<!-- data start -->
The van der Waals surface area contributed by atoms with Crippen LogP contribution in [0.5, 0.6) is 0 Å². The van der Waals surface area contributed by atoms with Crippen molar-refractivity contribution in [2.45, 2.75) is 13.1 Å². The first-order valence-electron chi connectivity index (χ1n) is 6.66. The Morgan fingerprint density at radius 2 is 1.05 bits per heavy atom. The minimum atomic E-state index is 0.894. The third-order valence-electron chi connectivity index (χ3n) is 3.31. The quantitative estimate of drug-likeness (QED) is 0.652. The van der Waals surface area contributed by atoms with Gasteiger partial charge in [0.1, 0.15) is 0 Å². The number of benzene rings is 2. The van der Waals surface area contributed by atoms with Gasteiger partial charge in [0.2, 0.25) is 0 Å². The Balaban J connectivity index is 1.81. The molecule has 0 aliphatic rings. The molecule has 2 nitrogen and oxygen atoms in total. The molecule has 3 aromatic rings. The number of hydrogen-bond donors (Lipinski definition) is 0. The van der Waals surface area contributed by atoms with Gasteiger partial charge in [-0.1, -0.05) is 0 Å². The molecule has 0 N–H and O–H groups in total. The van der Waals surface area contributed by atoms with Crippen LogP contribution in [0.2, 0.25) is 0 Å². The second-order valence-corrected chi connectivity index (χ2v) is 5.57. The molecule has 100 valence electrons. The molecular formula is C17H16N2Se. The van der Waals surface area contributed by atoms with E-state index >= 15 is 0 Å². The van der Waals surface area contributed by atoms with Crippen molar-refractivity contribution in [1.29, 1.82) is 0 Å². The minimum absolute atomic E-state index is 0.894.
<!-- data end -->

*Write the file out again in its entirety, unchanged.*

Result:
The van der Waals surface area contributed by atoms with Crippen LogP contribution in [0.5, 0.6) is 0 Å². The van der Waals surface area contributed by atoms with Crippen molar-refractivity contribution in [2.45, 2.75) is 13.1 Å². The first-order valence-electron chi connectivity index (χ1n) is 6.66. The Morgan fingerprint density at radius 2 is 1.05 bits per heavy atom. The minimum atomic E-state index is 0.894. The third-order valence-electron chi connectivity index (χ3n) is 3.31. The quantitative estimate of drug-likeness (QED) is 0.652. The van der Waals surface area contributed by atoms with Gasteiger partial charge in [0.1, 0.15) is 0 Å². The number of benzene rings is 2. The van der Waals surface area contributed by atoms with Gasteiger partial charge in [0.2, 0.25) is 0 Å². The Balaban J connectivity index is 1.81. The molecule has 0 aliphatic rings. The molecule has 2 nitrogen and oxygen atoms in total. The molecule has 3 aromatic rings. The number of hydrogen-bond donors (Lipinski definition) is 0. The van der Waals surface area contributed by atoms with Gasteiger partial charge in [-0.1, -0.05) is 0 Å². The molecule has 0 N–H and O–H groups in total. The van der Waals surface area contributed by atoms with Crippen LogP contribution in [0.2, 0.25) is 0 Å². The second-order valence-corrected chi connectivity index (χ2v) is 5.57. The molecule has 100 valence electrons. The molecular formula is C17H16N2Se. The van der Waals surface area contributed by atoms with E-state index >= 15 is 0 Å². The van der Waals surface area contributed by atoms with Crippen molar-refractivity contribution in [1.29, 1.82) is 0 Å². The minimum absolute atomic E-state index is 0.894.